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Trade finance made simple

10 July 2024 |
Active ESG
In this video, Chris McGinley, Head of Trade Finance, outlines how Federated Hermes’ approach to trade finance differs from peers, how the team navigate risks, and the wider benefits of the strategy.

What is trade finance?

Trade finance can best be viewed of as a sub-set of the loan market. It is relatively short-term loans used to finance the physical flow of goods, using those goods as the primary source of collateral within the loan.

How is our approach to trade finance different?

The Federated Hermes approach to trade finance is different than what we see in the market, based upon two main factors. One is the type of loans that we’re doing. We typically co-invest with banks in the very like large – I’d say ‘bankable’ – end of the trade finance market. So, within a corporate trade loan, our typical borrower is doing a US$500m to US$1.5bn loan. These are companies with an average US$1bn-plus EBITDA and leverage ratios of one to maybe three times. So, these are large loans to big companies that have very healthy balance sheets.

The second key differentiator is diversification – and we take that very seriously. We diversify on multiple factors. One is just underlying borrower size and position size. Our typical position size will be under 1% of the portfolio. We diversify geographically, in regions and countries, by sector and subsector, and by the types of trade finance loan structures that we invest in. So, a lot of other trade finance products in the market are going to be concentrated on one specific part of the trade finance market, but we invest in both the supply-chain-finance-type of transactions, financial institution loans, corporate loans, a little bit of project finance and loans to sovereigns.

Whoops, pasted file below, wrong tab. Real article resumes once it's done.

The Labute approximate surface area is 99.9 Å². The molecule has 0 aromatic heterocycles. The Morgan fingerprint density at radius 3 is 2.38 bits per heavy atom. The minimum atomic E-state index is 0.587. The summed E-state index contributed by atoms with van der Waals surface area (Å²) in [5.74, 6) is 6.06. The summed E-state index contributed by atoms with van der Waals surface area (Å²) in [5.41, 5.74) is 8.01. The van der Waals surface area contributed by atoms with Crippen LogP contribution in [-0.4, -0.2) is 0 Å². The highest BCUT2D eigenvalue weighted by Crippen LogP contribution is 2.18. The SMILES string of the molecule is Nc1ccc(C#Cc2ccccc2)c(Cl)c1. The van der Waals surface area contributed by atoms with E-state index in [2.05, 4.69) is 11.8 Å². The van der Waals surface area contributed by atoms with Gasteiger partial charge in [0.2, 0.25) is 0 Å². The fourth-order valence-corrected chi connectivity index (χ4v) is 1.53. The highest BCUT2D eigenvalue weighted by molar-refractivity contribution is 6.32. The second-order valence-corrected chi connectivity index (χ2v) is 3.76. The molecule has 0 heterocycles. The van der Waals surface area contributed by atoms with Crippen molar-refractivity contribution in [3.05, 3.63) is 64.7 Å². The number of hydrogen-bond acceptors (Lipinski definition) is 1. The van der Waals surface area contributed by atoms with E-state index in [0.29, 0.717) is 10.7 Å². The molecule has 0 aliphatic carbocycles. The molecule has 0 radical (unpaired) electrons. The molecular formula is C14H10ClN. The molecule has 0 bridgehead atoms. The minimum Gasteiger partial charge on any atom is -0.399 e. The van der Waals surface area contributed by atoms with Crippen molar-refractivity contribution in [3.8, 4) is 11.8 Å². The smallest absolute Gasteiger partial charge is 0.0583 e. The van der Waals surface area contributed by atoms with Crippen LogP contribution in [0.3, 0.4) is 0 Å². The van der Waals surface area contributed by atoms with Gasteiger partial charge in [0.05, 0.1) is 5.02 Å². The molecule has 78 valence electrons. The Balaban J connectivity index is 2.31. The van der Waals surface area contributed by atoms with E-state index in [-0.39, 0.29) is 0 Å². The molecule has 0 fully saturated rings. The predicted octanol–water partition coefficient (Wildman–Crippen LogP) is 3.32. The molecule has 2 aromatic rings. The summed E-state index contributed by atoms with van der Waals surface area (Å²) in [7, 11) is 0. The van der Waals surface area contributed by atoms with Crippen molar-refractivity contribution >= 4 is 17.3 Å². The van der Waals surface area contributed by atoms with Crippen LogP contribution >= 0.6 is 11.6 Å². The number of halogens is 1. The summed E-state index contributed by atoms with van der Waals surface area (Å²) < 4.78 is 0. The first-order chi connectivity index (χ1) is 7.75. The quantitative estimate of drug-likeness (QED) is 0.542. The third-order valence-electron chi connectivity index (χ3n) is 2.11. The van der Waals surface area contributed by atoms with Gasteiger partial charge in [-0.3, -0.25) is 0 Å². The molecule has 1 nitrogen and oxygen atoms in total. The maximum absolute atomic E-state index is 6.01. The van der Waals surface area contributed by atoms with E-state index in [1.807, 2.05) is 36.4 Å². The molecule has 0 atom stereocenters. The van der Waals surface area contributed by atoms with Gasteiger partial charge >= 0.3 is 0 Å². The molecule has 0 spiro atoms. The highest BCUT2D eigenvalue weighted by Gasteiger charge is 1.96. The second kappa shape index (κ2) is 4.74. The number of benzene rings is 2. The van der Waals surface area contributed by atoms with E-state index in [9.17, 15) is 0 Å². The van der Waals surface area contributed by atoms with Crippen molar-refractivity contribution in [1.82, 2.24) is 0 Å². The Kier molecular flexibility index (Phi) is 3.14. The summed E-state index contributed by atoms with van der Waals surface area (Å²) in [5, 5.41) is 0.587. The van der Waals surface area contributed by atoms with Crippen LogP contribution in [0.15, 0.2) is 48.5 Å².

How does your strategy ensure a steady pipeline of top-tier deals?

We source deals from large global financial institutions, large banks, and development financial institutions (DFIs). Right now, we have about 40% of our transactions sourced from European banks, 30% from American banks, and the remainder from regional banks such as Japanese banks and African banks. What we are doing is we are partnering with banks in these trade finance transactions – for banks, this is an ‘originate-to-hold’ not an ‘originate-to-distribute’ model, it’s a primary business of commercial banks. They’re holding a significant portion of these loans on their balance sheets so that we are investing with them. We don’t see ourselves as a bank disintermediation product. We’re not taking the place of banks. We’re working with banks.

Both the art and science of analysing one of these transactions is to identify what are the risks inherent in this transaction and how can we mitigate those risks or hedge them to acceptable levels.

How does the team navigate risks?

An interesting aspect of the trade finance market is that these are loans that facilitate the physical flow of goods. But what we’re lending to is a specific trade flow or asset conversion cycle not to a company for general corporate purposes. So, both the art and science of analysing one of these transactions is to identify what are the risks inherent in this transaction and how can we mitigate those risks or hedge them to acceptable levels. We look at risk on three different factors: credit risk, structure risk and macro risk. There are ways to mitigate risk – each one of those types of risk. However, because each transaction is a bespoke financing, there’s no typical way to do it. But all of those risks can be identified and mitigated by various techniques.

What are the wider benefits of the strategy?

In the Western world, we often think of imported goods as luxury items. For the vast majority of the world, they’re the essential goods. It’s the energy that heats their home in the winter, it’s the food that they eat. So going as far back as the global financial crisis, a lot of the official community – the World Trade Organisation, the IMF – did a lot of studies that showed that the type of trade finance we are doing – the securitised, collateralised, risk mitigation, trade finance – were the types of transactions that kept these essential goods flowing around the world. So even though overall economic activity decreased, and overall trade flows decreased during the financial crisis, it was these types of transactions that kept those essential goods flowing. We saw the exact same type of relationship during the Covid-19 pandemic and the supply chain disruption it caused. So, again, it was this part of the trade finance market that kept these essential goods flowing around the world.

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